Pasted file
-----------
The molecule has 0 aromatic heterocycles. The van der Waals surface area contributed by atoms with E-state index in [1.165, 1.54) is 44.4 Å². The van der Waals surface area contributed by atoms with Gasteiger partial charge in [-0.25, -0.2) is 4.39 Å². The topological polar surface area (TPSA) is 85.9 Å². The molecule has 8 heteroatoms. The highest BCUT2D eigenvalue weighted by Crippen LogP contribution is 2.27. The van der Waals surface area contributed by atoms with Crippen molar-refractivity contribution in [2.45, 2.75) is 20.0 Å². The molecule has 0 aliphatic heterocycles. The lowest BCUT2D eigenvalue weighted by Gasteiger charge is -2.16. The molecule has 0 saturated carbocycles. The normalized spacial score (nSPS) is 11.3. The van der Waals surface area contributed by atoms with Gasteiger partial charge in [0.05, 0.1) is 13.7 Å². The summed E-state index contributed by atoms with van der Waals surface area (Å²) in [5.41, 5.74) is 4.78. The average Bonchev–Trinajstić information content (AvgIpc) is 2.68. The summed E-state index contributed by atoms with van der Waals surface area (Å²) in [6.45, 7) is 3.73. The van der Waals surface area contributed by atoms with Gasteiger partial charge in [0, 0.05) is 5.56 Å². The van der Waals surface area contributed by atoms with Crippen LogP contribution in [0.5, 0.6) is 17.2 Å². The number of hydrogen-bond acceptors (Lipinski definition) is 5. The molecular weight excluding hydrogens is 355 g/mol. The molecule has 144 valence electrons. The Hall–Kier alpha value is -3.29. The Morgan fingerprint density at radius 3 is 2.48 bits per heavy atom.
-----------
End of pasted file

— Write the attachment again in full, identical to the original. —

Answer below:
The molecule has 0 aromatic heterocycles. The van der Waals surface area contributed by atoms with E-state index in [1.165, 1.54) is 44.4 Å². The van der Waals surface area contributed by atoms with Gasteiger partial charge in [-0.25, -0.2) is 4.39 Å². The topological polar surface area (TPSA) is 85.9 Å². The molecule has 8 heteroatoms. The highest BCUT2D eigenvalue weighted by Crippen LogP contribution is 2.27. The van der Waals surface area contributed by atoms with Crippen molar-refractivity contribution in [2.45, 2.75) is 20.0 Å². The molecule has 0 aliphatic heterocycles. The lowest BCUT2D eigenvalue weighted by Gasteiger charge is -2.16. The molecule has 0 saturated carbocycles. The normalized spacial score (nSPS) is 11.3. The van der Waals surface area contributed by atoms with Gasteiger partial charge in [0.05, 0.1) is 13.7 Å². The summed E-state index contributed by atoms with van der Waals surface area (Å²) in [5.41, 5.74) is 4.78. The average Bonchev–Trinajstić information content (AvgIpc) is 2.68. The summed E-state index contributed by atoms with van der Waals surface area (Å²) in [6.45, 7) is 3.73. The van der Waals surface area contributed by atoms with Gasteiger partial charge in [0, 0.05) is 5.56 Å². The van der Waals surface area contributed by atoms with Crippen LogP contribution in [0.5, 0.6) is 17.2 Å². The number of hydrogen-bond acceptors (Lipinski definition) is 5. The molecular weight excluding hydrogens is 355 g/mol. The molecule has 144 valence electrons. The Hall–Kier alpha value is -3.29. The Morgan fingerprint density at radius 3 is 2.48 bits per heavy atom.